An assembly line of festivals…

A drought of festivals in Jamaica, as one after the other the best ones dry up…Calabash, Kingston on the Edge…

Seen en route to Treasure Beach...

It’s been over four weeks since I updated this blog. This has never happened before; its not that I’ve lost interest, I just didn’t feel an overwhelming urge to say anything in this space. Part of it is that with two weekly radio programmes to produce in addition to all the things i normally do (The Silo and Double Standards on Newstalk 93FM, Jamaica) I have less spare time than i (n)ever had before.

Also, the time of year when you start the slide into summer came earlier this year. It used to start with going to Calabash Literary Festival in Treasure Beach towards the end of May, followed by the Caribbean Studies Association Conference, wherever it happened to be–this year in Curacao–and then various other conferences, symposia and events at UWI in June, capped by my fave “urban fringe festival” Kingston on the Edge (KOTE), and before you knew it it was July.

Lyric, lovely Lyric...

Instead this year it all started with Bocas Lit Fest in Trinidad which was the stuff of my last two posts and then the first May in ten years without Calabash. Although several pretenders jumped with indecent haste into the void left by the sudden absence of this rollickingly good literary festival none could hold even a tenth of a candle to it. Having made our bookings a year in advance my friend Faith Smith and I spent Calabash week ensconced at Lyric, the cottage i always stay at year after year, and took a proper vacation–nothing like being served breakfast by the seaside–and then doing nothing but read, write and talk. Great break.

Breakfast at Lyric, Faith in background...
Batter fried bacon!

My problem with the replacement festivals was their lack of ambition, which was the very thing about Calabash that was so remarkable. Calabash aimed to bring together a group of GREAT writers, local and foreign, or newsworthy writers at the very least, in a setting that was at once international and local in scope. It was an exemplar of good timing and organization especially after the teething pains of the early years. Oh yes, there were things you could disagree with them on, but Calabash was a case study in successful festival staging year after year, elements permitting.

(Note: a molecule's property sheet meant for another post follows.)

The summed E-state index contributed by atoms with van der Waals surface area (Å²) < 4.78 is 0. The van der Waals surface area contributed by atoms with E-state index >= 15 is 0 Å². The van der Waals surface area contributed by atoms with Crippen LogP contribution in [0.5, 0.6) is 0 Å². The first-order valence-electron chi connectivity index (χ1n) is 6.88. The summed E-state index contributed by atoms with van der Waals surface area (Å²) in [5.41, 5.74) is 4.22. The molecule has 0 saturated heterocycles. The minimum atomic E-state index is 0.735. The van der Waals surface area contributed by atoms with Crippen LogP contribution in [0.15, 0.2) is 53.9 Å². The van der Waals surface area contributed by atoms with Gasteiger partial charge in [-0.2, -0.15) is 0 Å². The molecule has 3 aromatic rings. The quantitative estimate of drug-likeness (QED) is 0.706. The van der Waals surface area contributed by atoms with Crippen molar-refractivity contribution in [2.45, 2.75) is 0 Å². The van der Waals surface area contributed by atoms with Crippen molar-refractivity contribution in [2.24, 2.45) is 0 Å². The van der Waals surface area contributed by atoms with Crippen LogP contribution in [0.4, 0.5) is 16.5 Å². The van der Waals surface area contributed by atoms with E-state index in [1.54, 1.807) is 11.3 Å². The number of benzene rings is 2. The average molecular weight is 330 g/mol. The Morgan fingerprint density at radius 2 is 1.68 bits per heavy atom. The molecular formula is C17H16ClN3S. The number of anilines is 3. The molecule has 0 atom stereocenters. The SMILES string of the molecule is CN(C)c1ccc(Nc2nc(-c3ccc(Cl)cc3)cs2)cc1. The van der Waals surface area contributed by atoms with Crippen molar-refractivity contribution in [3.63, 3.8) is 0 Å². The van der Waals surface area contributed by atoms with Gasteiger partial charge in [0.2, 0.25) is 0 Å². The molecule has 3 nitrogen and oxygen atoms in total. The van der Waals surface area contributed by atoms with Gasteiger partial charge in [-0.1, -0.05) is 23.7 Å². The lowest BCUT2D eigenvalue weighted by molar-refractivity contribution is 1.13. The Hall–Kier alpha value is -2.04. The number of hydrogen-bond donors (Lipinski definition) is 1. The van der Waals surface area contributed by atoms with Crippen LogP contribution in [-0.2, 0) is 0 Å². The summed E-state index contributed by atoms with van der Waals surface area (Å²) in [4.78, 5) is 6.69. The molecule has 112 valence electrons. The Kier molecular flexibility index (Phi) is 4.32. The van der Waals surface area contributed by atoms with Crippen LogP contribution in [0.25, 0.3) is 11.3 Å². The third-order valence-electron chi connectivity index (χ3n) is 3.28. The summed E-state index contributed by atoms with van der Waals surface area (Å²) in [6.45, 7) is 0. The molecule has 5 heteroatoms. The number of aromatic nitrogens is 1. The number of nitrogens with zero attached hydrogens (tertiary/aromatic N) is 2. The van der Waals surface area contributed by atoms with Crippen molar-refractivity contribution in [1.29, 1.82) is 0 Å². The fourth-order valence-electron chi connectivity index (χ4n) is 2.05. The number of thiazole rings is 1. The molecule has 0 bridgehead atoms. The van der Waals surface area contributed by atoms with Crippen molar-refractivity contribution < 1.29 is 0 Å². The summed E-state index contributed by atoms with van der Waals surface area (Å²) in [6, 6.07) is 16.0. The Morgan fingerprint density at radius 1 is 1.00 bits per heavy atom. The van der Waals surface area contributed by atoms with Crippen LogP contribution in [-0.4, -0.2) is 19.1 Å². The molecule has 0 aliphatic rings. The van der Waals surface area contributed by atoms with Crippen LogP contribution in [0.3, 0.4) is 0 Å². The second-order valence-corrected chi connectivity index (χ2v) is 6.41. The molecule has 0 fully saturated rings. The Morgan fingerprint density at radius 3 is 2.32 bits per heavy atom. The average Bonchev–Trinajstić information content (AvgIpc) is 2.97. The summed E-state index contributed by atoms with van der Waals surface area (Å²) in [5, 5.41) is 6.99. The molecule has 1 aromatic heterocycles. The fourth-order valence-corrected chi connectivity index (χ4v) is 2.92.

Its been a blow that on the heels of the retirement of Calabash from the annual calendar another great little festival–KOTE–has also suspended activity for the year. Held in the third week of June for the last 3-4 years KOTE was an exciting addition to Kingston’s cultural life. Organized by a few enterprising thirty-somethings, of whom Enola Williams and Omar Francis stand out, KOTE was for me an innovative intervention by the younger generation into the aging, creaky almost bureaucratic cultural landscape in place these last few decades.

I had always been struck by the mutually exclusive, colour-coded enclaves of aesthetic expression in Kingston where the literary crowd rarely went to art events, artists were rarely seen at literary affairs, musicians remained in their own circle, as did dancers, actors and all the other cultural actors as if there were walls preventing them from moving back and forth. KOTE tore down those walls, mixing dance with art, theatre with music, poetry with song, film with food and bringing the young out in droves. Their Theatre on the Edge evening with its 8 x 10, 8 ten minute plays was something to queue up for, as was their Dance on the Edge where i first came across the incredibly talented Neila Ebanks (having heard about her for years).

This was made entirely from cardboard. EMSVA grad show.
from Edna Manley Graduation Show

KOTE creatively wove the End of the Year graduation show at Edna Manley College each year into the programme, and shows at several of Kingston’s sleepy art galleries. The graduation show this year has a couple of must-sees by the way–I was particularly impressed by the student who produced a really sharp shoe coffin, and a series of ‘death bins’. Deighton Abbott I think his name was. His studies for the project were outstanding as well.

Shoe Coffin

KOTE is a local festival in the best sense of the word…I look forward to its return as and when it decides to reappear. Trying to replace Calabash with the rash of pseudo-festivals that clamoured for our attention was like trying to replace the Havana Biennale with the Liguanea Art Festival, or Reggae Sumfest with the August Town Independence Day Bash…Don’t assume that because i’ll go out of my way to go to Calabash or Bocas or KOTE that i’ll happily accept anything that proclaims itself a literary festival but seems to include everything but exceptional writers.

Finally you may be interested in going to see the documentary “Bad Friday” which chronicles the traumatic Coral Gardens ‘Incident’ of 1963 during and after which Rastas were persecuted in the most violent manner by the State. The premiere is June 23, Thursday at the Bob Marley Museum. See you there!

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